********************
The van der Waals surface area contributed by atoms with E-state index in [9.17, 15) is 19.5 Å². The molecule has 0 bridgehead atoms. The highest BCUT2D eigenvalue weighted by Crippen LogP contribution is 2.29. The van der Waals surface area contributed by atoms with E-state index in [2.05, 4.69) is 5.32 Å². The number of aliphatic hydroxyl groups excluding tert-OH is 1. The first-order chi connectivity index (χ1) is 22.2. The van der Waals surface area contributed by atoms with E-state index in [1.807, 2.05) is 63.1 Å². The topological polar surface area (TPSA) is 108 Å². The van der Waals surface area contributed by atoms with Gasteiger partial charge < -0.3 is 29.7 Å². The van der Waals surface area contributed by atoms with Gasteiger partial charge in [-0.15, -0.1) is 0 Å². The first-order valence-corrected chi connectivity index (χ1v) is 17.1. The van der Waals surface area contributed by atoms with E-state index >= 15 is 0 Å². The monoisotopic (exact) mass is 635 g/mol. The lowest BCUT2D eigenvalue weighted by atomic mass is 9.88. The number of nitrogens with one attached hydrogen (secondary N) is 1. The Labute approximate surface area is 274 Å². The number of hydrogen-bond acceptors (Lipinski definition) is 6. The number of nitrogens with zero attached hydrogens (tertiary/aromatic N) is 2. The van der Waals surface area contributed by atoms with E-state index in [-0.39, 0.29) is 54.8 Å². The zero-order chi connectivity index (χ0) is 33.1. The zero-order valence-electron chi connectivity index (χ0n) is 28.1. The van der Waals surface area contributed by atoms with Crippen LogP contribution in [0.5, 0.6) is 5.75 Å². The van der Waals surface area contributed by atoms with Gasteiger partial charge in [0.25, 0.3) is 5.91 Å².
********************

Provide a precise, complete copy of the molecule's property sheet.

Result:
The van der Waals surface area contributed by atoms with E-state index in [9.17, 15) is 19.5 Å². The molecule has 0 bridgehead atoms. The highest BCUT2D eigenvalue weighted by Crippen LogP contribution is 2.29. The van der Waals surface area contributed by atoms with E-state index in [2.05, 4.69) is 5.32 Å². The number of aliphatic hydroxyl groups excluding tert-OH is 1. The first-order chi connectivity index (χ1) is 22.2. The van der Waals surface area contributed by atoms with E-state index in [1.807, 2.05) is 63.1 Å². The topological polar surface area (TPSA) is 108 Å². The van der Waals surface area contributed by atoms with Gasteiger partial charge < -0.3 is 29.7 Å². The van der Waals surface area contributed by atoms with Gasteiger partial charge in [-0.15, -0.1) is 0 Å². The first-order valence-corrected chi connectivity index (χ1v) is 17.1. The van der Waals surface area contributed by atoms with E-state index >= 15 is 0 Å². The monoisotopic (exact) mass is 635 g/mol. The lowest BCUT2D eigenvalue weighted by atomic mass is 9.88. The number of nitrogens with one attached hydrogen (secondary N) is 1. The Labute approximate surface area is 274 Å². The number of hydrogen-bond acceptors (Lipinski definition) is 6. The number of nitrogens with zero attached hydrogens (tertiary/aromatic N) is 2. The van der Waals surface area contributed by atoms with E-state index in [-0.39, 0.29) is 54.8 Å². The zero-order chi connectivity index (χ0) is 33.1. The zero-order valence-electron chi connectivity index (χ0n) is 28.1. The van der Waals surface area contributed by atoms with Crippen LogP contribution in [0.5, 0.6) is 5.75 Å². The van der Waals surface area contributed by atoms with Gasteiger partial charge in [0.25, 0.3) is 5.91 Å².